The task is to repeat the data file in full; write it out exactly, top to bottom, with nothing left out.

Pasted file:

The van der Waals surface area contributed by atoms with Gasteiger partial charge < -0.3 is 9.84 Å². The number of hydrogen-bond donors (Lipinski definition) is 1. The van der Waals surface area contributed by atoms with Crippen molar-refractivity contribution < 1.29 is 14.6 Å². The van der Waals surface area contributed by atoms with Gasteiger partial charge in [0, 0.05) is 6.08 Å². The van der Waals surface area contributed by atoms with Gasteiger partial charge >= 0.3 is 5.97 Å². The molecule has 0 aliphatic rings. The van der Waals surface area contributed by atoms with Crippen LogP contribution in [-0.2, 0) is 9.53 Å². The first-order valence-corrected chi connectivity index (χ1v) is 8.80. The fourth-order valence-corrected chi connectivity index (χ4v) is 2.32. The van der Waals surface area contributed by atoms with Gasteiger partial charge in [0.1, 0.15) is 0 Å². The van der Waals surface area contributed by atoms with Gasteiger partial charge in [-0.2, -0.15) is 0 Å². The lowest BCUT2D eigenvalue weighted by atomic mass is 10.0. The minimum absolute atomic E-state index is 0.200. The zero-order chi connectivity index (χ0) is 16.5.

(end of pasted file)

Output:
The van der Waals surface area contributed by atoms with Gasteiger partial charge < -0.3 is 9.84 Å². The number of hydrogen-bond donors (Lipinski definition) is 1. The van der Waals surface area contributed by atoms with Crippen molar-refractivity contribution < 1.29 is 14.6 Å². The van der Waals surface area contributed by atoms with Gasteiger partial charge in [0, 0.05) is 6.08 Å². The van der Waals surface area contributed by atoms with Gasteiger partial charge >= 0.3 is 5.97 Å². The molecule has 0 aliphatic rings. The van der Waals surface area contributed by atoms with Crippen LogP contribution in [-0.2, 0) is 9.53 Å². The first-order valence-corrected chi connectivity index (χ1v) is 8.80. The fourth-order valence-corrected chi connectivity index (χ4v) is 2.32. The van der Waals surface area contributed by atoms with Gasteiger partial charge in [0.1, 0.15) is 0 Å². The van der Waals surface area contributed by atoms with Gasteiger partial charge in [-0.2, -0.15) is 0 Å². The lowest BCUT2D eigenvalue weighted by atomic mass is 10.0. The minimum absolute atomic E-state index is 0.200. The zero-order chi connectivity index (χ0) is 16.5.